In response, Ukrainian President Volodymyr Zelensky accused Russia of wrecking peace efforts. 

Archival tape -- Volodymyr Zelenskyy :
[Beginning of Ukraine address]

RUBY:
In a televised statement, Zelensky urged Ukraine’s allies to take action immediately and called for the Ukrainian people to remain calm. He also ruled out making any territorial concessions.

Archival tape -- Volodymyr Zelenskyy:
[End of Ukraine address]

RUBY:
And the Victorian and Queensland governments have announced that they will be scrapping their state-wide mask mandates. 

 

From 11:59pm this Friday, Victorians will only be required to wear masks indoors in certain circumstances, including public transport, hospitals, and for workers in hospitality and retail.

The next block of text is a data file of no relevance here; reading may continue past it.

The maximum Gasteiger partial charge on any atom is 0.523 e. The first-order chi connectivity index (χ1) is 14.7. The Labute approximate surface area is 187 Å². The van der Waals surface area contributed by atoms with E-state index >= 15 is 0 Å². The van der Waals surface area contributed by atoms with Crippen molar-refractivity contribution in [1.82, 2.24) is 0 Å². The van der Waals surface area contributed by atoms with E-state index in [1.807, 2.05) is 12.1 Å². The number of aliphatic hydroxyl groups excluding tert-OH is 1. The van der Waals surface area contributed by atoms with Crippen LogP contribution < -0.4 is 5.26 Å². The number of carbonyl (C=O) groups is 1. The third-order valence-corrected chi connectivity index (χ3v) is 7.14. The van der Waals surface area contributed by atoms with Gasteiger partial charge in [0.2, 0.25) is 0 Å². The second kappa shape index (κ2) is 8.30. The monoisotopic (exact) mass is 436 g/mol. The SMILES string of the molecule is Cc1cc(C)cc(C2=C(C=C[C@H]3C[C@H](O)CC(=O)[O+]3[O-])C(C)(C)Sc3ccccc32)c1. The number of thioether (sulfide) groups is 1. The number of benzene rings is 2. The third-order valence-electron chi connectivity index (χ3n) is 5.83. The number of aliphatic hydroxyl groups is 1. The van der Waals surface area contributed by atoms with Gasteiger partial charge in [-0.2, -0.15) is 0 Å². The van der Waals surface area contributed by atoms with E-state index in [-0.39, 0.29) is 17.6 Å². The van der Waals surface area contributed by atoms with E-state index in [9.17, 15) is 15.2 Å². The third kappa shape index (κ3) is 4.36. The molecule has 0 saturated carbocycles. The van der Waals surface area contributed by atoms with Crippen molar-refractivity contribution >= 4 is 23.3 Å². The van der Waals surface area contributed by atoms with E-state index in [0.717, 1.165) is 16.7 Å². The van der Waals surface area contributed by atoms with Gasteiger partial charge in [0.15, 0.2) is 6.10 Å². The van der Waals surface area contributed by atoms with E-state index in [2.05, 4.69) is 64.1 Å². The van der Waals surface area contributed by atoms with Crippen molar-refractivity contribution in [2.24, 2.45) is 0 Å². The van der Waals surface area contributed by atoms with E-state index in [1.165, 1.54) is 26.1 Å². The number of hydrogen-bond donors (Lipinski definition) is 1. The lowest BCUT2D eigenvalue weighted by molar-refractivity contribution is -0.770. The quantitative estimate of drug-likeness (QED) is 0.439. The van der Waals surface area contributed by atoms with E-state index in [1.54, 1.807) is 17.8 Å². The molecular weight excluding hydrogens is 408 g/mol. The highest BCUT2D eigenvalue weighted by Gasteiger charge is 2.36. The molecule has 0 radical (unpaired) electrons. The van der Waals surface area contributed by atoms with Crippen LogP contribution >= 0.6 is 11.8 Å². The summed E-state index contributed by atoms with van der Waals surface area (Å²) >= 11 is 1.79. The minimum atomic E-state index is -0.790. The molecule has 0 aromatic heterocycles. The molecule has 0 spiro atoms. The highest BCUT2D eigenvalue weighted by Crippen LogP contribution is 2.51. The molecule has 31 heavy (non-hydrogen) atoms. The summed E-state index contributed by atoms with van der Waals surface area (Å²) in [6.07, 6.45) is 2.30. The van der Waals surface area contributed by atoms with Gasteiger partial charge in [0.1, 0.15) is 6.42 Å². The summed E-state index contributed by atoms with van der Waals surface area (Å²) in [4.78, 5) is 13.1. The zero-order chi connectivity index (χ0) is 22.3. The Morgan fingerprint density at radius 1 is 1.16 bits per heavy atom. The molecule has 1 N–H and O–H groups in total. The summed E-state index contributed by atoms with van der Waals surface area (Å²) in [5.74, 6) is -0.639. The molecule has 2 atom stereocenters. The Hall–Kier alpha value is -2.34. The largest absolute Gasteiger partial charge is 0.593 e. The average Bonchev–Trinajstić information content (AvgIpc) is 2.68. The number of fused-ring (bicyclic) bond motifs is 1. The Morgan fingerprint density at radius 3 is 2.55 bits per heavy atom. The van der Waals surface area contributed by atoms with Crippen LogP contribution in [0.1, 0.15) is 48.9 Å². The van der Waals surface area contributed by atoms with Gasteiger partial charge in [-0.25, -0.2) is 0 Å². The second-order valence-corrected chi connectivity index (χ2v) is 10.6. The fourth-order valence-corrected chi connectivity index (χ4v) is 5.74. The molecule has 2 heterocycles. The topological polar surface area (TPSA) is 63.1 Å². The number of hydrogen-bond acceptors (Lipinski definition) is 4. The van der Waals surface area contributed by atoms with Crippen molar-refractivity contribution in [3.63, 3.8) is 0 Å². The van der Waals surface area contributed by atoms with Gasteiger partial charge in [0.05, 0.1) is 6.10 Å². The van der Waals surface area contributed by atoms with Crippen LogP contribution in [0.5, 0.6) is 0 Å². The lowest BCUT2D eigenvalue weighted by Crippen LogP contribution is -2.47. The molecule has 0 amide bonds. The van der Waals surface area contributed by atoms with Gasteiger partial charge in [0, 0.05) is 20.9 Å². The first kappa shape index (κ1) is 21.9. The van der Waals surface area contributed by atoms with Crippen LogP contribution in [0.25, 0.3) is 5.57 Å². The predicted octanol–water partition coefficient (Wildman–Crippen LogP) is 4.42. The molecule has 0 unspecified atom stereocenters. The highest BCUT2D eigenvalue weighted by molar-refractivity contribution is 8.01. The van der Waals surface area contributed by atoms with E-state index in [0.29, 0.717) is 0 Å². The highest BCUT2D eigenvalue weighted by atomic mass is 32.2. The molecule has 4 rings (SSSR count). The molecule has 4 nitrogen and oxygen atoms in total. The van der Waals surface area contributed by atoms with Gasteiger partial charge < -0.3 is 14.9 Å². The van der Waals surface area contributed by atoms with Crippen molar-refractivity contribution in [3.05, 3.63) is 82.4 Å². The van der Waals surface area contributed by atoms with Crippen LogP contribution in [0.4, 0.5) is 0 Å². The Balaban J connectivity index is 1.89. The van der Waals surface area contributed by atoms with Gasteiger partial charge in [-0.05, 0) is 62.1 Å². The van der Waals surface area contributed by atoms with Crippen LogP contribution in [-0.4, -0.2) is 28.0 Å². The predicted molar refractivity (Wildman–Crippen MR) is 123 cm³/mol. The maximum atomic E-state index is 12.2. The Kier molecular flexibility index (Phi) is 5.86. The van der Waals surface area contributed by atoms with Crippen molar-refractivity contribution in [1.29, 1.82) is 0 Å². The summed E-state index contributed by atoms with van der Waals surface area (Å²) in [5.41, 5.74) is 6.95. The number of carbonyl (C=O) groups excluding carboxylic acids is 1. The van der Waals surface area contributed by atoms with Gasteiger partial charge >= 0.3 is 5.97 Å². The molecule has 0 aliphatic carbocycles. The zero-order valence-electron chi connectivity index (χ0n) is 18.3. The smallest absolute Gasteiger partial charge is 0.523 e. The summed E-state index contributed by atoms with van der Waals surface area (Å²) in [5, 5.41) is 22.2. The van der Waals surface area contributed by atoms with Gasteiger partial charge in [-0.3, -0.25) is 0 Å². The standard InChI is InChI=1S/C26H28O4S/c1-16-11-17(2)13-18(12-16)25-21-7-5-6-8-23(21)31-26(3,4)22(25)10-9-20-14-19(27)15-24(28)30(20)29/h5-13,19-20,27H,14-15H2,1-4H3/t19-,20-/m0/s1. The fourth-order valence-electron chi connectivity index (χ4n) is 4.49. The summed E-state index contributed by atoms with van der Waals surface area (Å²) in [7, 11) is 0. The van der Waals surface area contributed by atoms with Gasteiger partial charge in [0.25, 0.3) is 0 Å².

In Queensland, the mask mandate will end at 6pm on Friday March 4. 

I’m Ruby Jones, This is 7am, see ya tomorrow.

[Theme Music Ends]

 

Host

Ruby Jones is an investigative journalist and host of 7am.

Guest

Mike Seccombe is The Saturday Paper’s national correspondent.